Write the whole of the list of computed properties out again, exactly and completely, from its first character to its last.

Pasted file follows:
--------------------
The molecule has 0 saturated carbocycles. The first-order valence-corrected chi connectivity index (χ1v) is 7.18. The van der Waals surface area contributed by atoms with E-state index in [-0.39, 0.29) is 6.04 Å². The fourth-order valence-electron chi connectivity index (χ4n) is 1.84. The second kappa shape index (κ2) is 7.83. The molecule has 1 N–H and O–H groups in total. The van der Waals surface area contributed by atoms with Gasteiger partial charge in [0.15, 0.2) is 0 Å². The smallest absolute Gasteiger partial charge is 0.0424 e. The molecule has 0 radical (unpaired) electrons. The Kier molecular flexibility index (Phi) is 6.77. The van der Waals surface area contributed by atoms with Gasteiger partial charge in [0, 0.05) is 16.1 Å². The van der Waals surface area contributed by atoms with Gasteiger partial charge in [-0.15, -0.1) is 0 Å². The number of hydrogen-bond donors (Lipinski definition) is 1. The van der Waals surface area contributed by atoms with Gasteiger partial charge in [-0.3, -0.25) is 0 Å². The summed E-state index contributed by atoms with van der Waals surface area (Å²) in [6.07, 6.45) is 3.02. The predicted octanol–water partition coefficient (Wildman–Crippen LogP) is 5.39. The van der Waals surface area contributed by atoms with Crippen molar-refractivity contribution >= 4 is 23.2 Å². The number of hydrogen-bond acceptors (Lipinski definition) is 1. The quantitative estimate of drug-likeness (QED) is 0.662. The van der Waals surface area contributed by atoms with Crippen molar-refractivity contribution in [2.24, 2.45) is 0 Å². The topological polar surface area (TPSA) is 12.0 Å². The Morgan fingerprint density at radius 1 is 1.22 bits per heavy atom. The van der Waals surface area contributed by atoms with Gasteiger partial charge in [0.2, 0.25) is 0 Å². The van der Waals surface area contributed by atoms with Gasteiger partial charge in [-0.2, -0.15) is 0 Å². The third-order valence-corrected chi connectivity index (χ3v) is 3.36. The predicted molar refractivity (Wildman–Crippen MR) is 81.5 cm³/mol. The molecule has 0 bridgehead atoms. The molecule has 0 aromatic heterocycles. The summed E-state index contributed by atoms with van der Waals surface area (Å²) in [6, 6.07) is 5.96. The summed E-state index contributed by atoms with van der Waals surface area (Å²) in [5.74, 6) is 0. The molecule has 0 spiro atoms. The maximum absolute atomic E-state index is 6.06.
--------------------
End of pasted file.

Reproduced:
The molecule has 0 saturated carbocycles. The first-order valence-corrected chi connectivity index (χ1v) is 7.18. The van der Waals surface area contributed by atoms with E-state index in [-0.39, 0.29) is 6.04 Å². The fourth-order valence-electron chi connectivity index (χ4n) is 1.84. The second kappa shape index (κ2) is 7.83. The molecule has 1 N–H and O–H groups in total. The van der Waals surface area contributed by atoms with Gasteiger partial charge in [0.15, 0.2) is 0 Å². The smallest absolute Gasteiger partial charge is 0.0424 e. The molecule has 0 radical (unpaired) electrons. The Kier molecular flexibility index (Phi) is 6.77. The van der Waals surface area contributed by atoms with Gasteiger partial charge in [0, 0.05) is 16.1 Å². The van der Waals surface area contributed by atoms with Gasteiger partial charge in [-0.15, -0.1) is 0 Å². The number of hydrogen-bond donors (Lipinski definition) is 1. The van der Waals surface area contributed by atoms with Gasteiger partial charge in [-0.3, -0.25) is 0 Å². The summed E-state index contributed by atoms with van der Waals surface area (Å²) in [6.07, 6.45) is 3.02. The predicted octanol–water partition coefficient (Wildman–Crippen LogP) is 5.39. The van der Waals surface area contributed by atoms with Crippen molar-refractivity contribution >= 4 is 23.2 Å². The number of hydrogen-bond acceptors (Lipinski definition) is 1. The quantitative estimate of drug-likeness (QED) is 0.662. The van der Waals surface area contributed by atoms with Crippen molar-refractivity contribution in [2.24, 2.45) is 0 Å². The topological polar surface area (TPSA) is 12.0 Å². The Morgan fingerprint density at radius 1 is 1.22 bits per heavy atom. The van der Waals surface area contributed by atoms with Gasteiger partial charge in [0.2, 0.25) is 0 Å². The van der Waals surface area contributed by atoms with Gasteiger partial charge in [-0.2, -0.15) is 0 Å². The third-order valence-corrected chi connectivity index (χ3v) is 3.36. The predicted molar refractivity (Wildman–Crippen MR) is 81.5 cm³/mol. The molecule has 0 bridgehead atoms. The molecule has 0 aromatic heterocycles. The summed E-state index contributed by atoms with van der Waals surface area (Å²) in [6, 6.07) is 5.96. The summed E-state index contributed by atoms with van der Waals surface area (Å²) in [5.74, 6) is 0. The molecule has 0 spiro atoms. The maximum absolute atomic E-state index is 6.06.